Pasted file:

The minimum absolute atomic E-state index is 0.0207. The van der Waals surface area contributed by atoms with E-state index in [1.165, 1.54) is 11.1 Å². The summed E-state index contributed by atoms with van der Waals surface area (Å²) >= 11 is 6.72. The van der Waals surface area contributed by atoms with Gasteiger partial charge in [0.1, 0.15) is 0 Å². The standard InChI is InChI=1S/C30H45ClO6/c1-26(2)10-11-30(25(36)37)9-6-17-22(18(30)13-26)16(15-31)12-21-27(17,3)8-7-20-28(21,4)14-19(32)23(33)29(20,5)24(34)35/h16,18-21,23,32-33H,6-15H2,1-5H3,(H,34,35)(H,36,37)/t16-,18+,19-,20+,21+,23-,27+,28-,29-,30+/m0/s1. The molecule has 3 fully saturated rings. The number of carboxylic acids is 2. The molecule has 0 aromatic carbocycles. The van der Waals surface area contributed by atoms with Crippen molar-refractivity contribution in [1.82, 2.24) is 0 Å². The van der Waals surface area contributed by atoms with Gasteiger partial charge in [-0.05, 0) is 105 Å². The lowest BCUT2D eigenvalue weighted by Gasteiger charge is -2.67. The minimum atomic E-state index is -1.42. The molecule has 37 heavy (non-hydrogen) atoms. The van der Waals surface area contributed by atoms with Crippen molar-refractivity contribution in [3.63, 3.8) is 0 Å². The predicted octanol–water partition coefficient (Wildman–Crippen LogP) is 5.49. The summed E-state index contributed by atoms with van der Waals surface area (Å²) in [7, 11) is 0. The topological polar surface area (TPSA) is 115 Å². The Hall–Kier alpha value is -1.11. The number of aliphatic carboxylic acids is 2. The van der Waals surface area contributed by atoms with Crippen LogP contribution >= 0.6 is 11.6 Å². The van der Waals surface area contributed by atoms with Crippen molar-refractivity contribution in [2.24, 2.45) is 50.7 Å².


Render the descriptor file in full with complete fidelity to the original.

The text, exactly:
The minimum absolute atomic E-state index is 0.0207. The van der Waals surface area contributed by atoms with E-state index in [1.165, 1.54) is 11.1 Å². The summed E-state index contributed by atoms with van der Waals surface area (Å²) >= 11 is 6.72. The van der Waals surface area contributed by atoms with Gasteiger partial charge in [0.1, 0.15) is 0 Å². The standard InChI is InChI=1S/C30H45ClO6/c1-26(2)10-11-30(25(36)37)9-6-17-22(18(30)13-26)16(15-31)12-21-27(17,3)8-7-20-28(21,4)14-19(32)23(33)29(20,5)24(34)35/h16,18-21,23,32-33H,6-15H2,1-5H3,(H,34,35)(H,36,37)/t16-,18+,19-,20+,21+,23-,27+,28-,29-,30+/m0/s1. The molecule has 3 fully saturated rings. The number of carboxylic acids is 2. The molecule has 0 aromatic carbocycles. The van der Waals surface area contributed by atoms with Crippen molar-refractivity contribution in [1.82, 2.24) is 0 Å². The van der Waals surface area contributed by atoms with Gasteiger partial charge in [-0.05, 0) is 105 Å². The lowest BCUT2D eigenvalue weighted by Gasteiger charge is -2.67. The minimum atomic E-state index is -1.42. The molecule has 37 heavy (non-hydrogen) atoms. The van der Waals surface area contributed by atoms with Crippen molar-refractivity contribution in [3.63, 3.8) is 0 Å². The predicted octanol–water partition coefficient (Wildman–Crippen LogP) is 5.49. The summed E-state index contributed by atoms with van der Waals surface area (Å²) in [7, 11) is 0. The topological polar surface area (TPSA) is 115 Å². The Hall–Kier alpha value is -1.11. The number of aliphatic carboxylic acids is 2. The van der Waals surface area contributed by atoms with Crippen LogP contribution >= 0.6 is 11.6 Å². The van der Waals surface area contributed by atoms with Crippen molar-refractivity contribution in [2.24, 2.45) is 50.7 Å².